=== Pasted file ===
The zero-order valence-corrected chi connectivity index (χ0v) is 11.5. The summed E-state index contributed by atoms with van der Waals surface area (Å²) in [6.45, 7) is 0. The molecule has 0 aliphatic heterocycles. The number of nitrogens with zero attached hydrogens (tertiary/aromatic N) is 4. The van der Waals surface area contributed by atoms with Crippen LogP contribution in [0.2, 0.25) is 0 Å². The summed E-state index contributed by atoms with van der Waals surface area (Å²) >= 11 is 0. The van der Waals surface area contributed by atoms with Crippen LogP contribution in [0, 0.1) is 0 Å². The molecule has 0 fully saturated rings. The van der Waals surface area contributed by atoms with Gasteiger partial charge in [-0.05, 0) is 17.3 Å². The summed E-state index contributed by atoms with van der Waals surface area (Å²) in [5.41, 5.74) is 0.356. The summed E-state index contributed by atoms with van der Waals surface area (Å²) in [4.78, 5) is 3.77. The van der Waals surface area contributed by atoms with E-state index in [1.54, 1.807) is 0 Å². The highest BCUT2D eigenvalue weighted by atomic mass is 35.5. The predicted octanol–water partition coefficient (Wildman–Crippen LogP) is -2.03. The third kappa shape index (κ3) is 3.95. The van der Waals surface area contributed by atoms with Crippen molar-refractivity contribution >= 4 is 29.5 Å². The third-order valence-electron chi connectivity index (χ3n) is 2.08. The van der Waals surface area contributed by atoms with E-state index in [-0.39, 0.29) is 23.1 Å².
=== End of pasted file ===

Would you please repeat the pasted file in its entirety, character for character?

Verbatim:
The zero-order valence-corrected chi connectivity index (χ0v) is 11.5. The summed E-state index contributed by atoms with van der Waals surface area (Å²) in [6.45, 7) is 0. The molecule has 0 aliphatic heterocycles. The number of nitrogens with zero attached hydrogens (tertiary/aromatic N) is 4. The van der Waals surface area contributed by atoms with Crippen LogP contribution in [0.2, 0.25) is 0 Å². The summed E-state index contributed by atoms with van der Waals surface area (Å²) >= 11 is 0. The van der Waals surface area contributed by atoms with Crippen LogP contribution in [0, 0.1) is 0 Å². The molecule has 0 fully saturated rings. The van der Waals surface area contributed by atoms with Gasteiger partial charge in [-0.05, 0) is 17.3 Å². The summed E-state index contributed by atoms with van der Waals surface area (Å²) in [5.41, 5.74) is 0.356. The summed E-state index contributed by atoms with van der Waals surface area (Å²) in [4.78, 5) is 3.77. The van der Waals surface area contributed by atoms with E-state index in [1.54, 1.807) is 0 Å². The highest BCUT2D eigenvalue weighted by atomic mass is 35.5. The predicted octanol–water partition coefficient (Wildman–Crippen LogP) is -2.03. The third kappa shape index (κ3) is 3.95. The van der Waals surface area contributed by atoms with Crippen molar-refractivity contribution >= 4 is 29.5 Å². The third-order valence-electron chi connectivity index (χ3n) is 2.08. The van der Waals surface area contributed by atoms with E-state index in [-0.39, 0.29) is 23.1 Å².